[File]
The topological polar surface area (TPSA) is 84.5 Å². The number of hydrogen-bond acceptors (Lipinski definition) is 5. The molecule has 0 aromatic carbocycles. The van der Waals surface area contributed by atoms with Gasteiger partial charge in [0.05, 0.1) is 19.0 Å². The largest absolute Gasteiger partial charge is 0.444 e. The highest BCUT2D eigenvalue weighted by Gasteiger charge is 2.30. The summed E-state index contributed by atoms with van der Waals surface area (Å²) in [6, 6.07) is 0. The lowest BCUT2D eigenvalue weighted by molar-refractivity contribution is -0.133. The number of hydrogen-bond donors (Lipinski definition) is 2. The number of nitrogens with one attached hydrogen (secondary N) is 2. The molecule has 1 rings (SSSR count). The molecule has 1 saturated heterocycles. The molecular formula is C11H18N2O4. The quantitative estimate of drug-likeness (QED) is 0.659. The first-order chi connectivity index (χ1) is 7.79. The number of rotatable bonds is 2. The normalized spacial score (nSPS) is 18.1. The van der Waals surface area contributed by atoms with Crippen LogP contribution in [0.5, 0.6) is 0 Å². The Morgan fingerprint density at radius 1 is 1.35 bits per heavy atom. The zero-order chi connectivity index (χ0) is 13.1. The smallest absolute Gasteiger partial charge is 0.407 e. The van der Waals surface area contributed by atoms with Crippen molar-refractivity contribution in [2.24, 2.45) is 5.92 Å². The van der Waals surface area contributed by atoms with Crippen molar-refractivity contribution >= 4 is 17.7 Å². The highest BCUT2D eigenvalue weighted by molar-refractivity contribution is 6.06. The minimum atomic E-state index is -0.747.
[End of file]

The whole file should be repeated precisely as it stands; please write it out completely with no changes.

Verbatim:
The topological polar surface area (TPSA) is 84.5 Å². The number of hydrogen-bond acceptors (Lipinski definition) is 5. The molecule has 0 aromatic carbocycles. The van der Waals surface area contributed by atoms with Gasteiger partial charge in [0.05, 0.1) is 19.0 Å². The largest absolute Gasteiger partial charge is 0.444 e. The highest BCUT2D eigenvalue weighted by Gasteiger charge is 2.30. The summed E-state index contributed by atoms with van der Waals surface area (Å²) in [6, 6.07) is 0. The lowest BCUT2D eigenvalue weighted by molar-refractivity contribution is -0.133. The number of hydrogen-bond donors (Lipinski definition) is 2. The number of nitrogens with one attached hydrogen (secondary N) is 2. The molecule has 1 rings (SSSR count). The molecule has 1 saturated heterocycles. The molecular formula is C11H18N2O4. The quantitative estimate of drug-likeness (QED) is 0.659. The first-order chi connectivity index (χ1) is 7.79. The number of rotatable bonds is 2. The normalized spacial score (nSPS) is 18.1. The van der Waals surface area contributed by atoms with Crippen LogP contribution in [0.5, 0.6) is 0 Å². The Morgan fingerprint density at radius 1 is 1.35 bits per heavy atom. The zero-order chi connectivity index (χ0) is 13.1. The smallest absolute Gasteiger partial charge is 0.407 e. The van der Waals surface area contributed by atoms with Crippen molar-refractivity contribution in [2.24, 2.45) is 5.92 Å². The van der Waals surface area contributed by atoms with Crippen molar-refractivity contribution >= 4 is 17.7 Å². The highest BCUT2D eigenvalue weighted by molar-refractivity contribution is 6.06. The minimum atomic E-state index is -0.747.